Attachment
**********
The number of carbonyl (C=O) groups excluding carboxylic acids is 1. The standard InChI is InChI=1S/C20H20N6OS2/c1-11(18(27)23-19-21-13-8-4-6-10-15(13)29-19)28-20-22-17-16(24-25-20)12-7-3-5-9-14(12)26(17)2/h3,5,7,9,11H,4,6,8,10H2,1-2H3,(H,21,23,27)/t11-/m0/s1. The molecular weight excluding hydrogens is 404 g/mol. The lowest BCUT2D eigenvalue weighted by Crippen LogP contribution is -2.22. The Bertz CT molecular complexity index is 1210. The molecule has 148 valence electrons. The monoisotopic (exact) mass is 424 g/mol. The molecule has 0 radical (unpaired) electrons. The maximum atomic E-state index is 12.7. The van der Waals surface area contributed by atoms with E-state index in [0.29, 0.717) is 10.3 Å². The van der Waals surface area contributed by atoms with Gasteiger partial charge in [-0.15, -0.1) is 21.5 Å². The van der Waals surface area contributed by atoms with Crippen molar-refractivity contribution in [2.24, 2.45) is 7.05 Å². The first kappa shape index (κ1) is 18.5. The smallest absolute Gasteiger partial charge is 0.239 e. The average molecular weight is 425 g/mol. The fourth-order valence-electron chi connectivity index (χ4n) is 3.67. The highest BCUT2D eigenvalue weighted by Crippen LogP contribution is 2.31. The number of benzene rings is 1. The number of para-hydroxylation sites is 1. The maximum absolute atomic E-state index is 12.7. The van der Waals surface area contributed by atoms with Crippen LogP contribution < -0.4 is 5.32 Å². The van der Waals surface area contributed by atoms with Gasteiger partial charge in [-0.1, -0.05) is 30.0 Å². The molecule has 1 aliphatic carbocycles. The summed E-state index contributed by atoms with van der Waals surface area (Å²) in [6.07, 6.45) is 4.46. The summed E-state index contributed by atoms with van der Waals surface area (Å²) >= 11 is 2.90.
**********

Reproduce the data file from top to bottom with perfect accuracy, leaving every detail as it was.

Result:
The number of carbonyl (C=O) groups excluding carboxylic acids is 1. The standard InChI is InChI=1S/C20H20N6OS2/c1-11(18(27)23-19-21-13-8-4-6-10-15(13)29-19)28-20-22-17-16(24-25-20)12-7-3-5-9-14(12)26(17)2/h3,5,7,9,11H,4,6,8,10H2,1-2H3,(H,21,23,27)/t11-/m0/s1. The molecular weight excluding hydrogens is 404 g/mol. The lowest BCUT2D eigenvalue weighted by Crippen LogP contribution is -2.22. The Bertz CT molecular complexity index is 1210. The molecule has 148 valence electrons. The monoisotopic (exact) mass is 424 g/mol. The molecule has 0 radical (unpaired) electrons. The maximum atomic E-state index is 12.7. The van der Waals surface area contributed by atoms with E-state index in [0.29, 0.717) is 10.3 Å². The van der Waals surface area contributed by atoms with Gasteiger partial charge in [-0.15, -0.1) is 21.5 Å². The van der Waals surface area contributed by atoms with Crippen molar-refractivity contribution in [2.24, 2.45) is 7.05 Å². The first kappa shape index (κ1) is 18.5. The smallest absolute Gasteiger partial charge is 0.239 e. The average molecular weight is 425 g/mol. The fourth-order valence-electron chi connectivity index (χ4n) is 3.67. The highest BCUT2D eigenvalue weighted by Crippen LogP contribution is 2.31. The number of benzene rings is 1. The number of para-hydroxylation sites is 1. The maximum absolute atomic E-state index is 12.7. The van der Waals surface area contributed by atoms with Crippen LogP contribution < -0.4 is 5.32 Å². The van der Waals surface area contributed by atoms with Gasteiger partial charge in [-0.1, -0.05) is 30.0 Å². The molecule has 1 aliphatic carbocycles. The summed E-state index contributed by atoms with van der Waals surface area (Å²) in [6.07, 6.45) is 4.46. The summed E-state index contributed by atoms with van der Waals surface area (Å²) >= 11 is 2.90.